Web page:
US heads toward rehab as China faces a hangover?

I was in Washington last week as the US debt limit drama was at its most intense. Like everybody else, I was transfixed by the television coverage and how politics now blends into the US media blather as just another reality show.

The media is about conflict – and politics is about compromise. But in this day of ravenous and ideological 24-hour cable news, conflict is the key driver of our political culture as it is with the reality shows. It all blends together as you channel surf from Fox News to MSNBC to Jersey Shore to The Biggest Loser to Jerry Springer.

I don’t think anybody in America would be shocked to click on their TV and find Sean Hannity provoking an argument between Snookie and Mitch McConnell about whether losing belly fat or cutting the deficit is the paramount issue facing America. I am sure that more than a few TV viewers last week were disappointed that House Speaker John Boehner and his snarky, upstart majority leader Eric Cantor didn’t punch each other out Jerry Springer style.

While our politics as entertainment may provide mind-numbing escape for a country with 10% unemployment and few signs of impending economic recovery, we Americans should care that we look like a very silly, sad and fast-slipping superpower to both our allies and challengers around the world.

I was recently talking to a European friend in Beijing about US politics. He looked at the ground, shook his head and said he was “very sad to watch America self-destruct.” Others with less affection for the US seem both gleeful and worried.

Our biggest benefactor and debt holder, Chinese central bank governor Zhou Xiaochuan, greeted the debt ceiling agreement by offering some guidance and a warning.

 “China hopes the U.S. administration and Congress would take responsible policy measures to handle its debt issue in light with the interests of the whole world including those of the United States,” Zhou told Xinhua. “China would continue to seek diversification in the management of reserve assets, strengthen risk management, and minimize the negative impacts of the fluctuations in the international financial market on the Chinese economy,” Zhou said.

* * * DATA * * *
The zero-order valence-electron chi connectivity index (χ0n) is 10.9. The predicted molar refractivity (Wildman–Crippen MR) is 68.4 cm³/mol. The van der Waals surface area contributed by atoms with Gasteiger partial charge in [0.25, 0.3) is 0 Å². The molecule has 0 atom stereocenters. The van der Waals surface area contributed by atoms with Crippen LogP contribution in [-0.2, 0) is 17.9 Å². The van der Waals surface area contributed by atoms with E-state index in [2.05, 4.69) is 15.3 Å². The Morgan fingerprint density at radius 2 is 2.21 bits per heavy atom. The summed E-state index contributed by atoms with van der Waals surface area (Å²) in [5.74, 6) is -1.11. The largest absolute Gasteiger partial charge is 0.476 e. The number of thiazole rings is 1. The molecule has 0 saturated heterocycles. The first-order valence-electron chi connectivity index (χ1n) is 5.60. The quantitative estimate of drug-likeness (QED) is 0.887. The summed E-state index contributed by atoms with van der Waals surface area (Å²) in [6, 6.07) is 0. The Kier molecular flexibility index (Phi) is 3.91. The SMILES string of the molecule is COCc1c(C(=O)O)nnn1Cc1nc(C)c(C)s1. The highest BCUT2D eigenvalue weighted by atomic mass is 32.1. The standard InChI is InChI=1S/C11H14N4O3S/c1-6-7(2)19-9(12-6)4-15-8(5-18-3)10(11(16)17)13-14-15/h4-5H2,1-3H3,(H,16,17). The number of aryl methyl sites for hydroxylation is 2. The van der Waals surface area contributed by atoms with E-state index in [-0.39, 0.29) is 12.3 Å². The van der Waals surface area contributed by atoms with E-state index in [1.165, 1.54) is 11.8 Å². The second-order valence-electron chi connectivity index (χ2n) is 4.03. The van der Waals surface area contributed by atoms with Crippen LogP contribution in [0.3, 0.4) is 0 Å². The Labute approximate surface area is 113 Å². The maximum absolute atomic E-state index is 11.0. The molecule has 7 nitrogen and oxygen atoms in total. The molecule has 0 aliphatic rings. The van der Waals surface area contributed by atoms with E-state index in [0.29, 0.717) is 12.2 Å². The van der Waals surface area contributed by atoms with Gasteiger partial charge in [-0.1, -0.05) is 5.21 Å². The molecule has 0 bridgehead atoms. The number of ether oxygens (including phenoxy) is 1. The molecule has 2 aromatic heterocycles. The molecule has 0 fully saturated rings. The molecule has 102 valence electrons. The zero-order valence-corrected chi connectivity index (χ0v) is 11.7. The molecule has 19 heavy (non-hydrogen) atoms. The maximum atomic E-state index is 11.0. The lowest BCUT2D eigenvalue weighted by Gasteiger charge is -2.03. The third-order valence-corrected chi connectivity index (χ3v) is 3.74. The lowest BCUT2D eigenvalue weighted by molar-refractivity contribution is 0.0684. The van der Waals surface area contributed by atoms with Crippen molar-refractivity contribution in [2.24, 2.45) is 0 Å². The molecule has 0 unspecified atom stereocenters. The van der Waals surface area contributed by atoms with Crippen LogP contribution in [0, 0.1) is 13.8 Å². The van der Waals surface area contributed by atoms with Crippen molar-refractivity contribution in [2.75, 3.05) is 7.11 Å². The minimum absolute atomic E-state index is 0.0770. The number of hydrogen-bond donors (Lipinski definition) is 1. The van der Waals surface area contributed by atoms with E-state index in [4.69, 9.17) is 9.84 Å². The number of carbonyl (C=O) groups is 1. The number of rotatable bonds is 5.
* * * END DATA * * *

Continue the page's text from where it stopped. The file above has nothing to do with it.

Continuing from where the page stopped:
China’s harshly nationalistic Global Times, published by the Communist Party’s People’s Daily, called last week’s DC drama the “latest Hollywood blockbuster” … “filmed with special ‘democratic’ effects.” The paper said:

“It is too early to cheer for this deal, since raising the debt ceiling simply means the US can now borrow itself into further debt … This is not a selfless sacrifice made to save the world, as debt-holding countries are all chained to the US. They would have to keep the US afloat, or everybody would suffer.

Getting back to the reality show theme, it does appear that American political dysfunction has hit a new low, leaving our addled political organism slouched outside the door of rehab. Congress now has four months to take a few more guzzles and tokes to enhance the hallucination that rebalancing American finances is possible without serious tax reform and significant cuts to the military and entitlement programs.

But they can’t avoid much longer walking into that rehab door. The deal Obama signed on Tuesday creates a panel of six Republicans and six Democrats that by November 23 are tasked with identifying and recommending  $1.5 trillion in deficit reduction. If they don’t reach agreement, there will be an automatic $1.2 trillion reduction in all areas of spending beginning in 2013.

Maybe to make this work we need to include on the congressional panel the producers of the A&E network show “Interventions.” According to its website, Interventions “has conducted 172 interventions since its premiere in March of 2005, 134 individuals are currently sober.” If the show can help clean up heroin addict artists, beauty queens on meth and mothers with a vodka habit, they may have a chance at helping push the American body politic down the road toward recovery.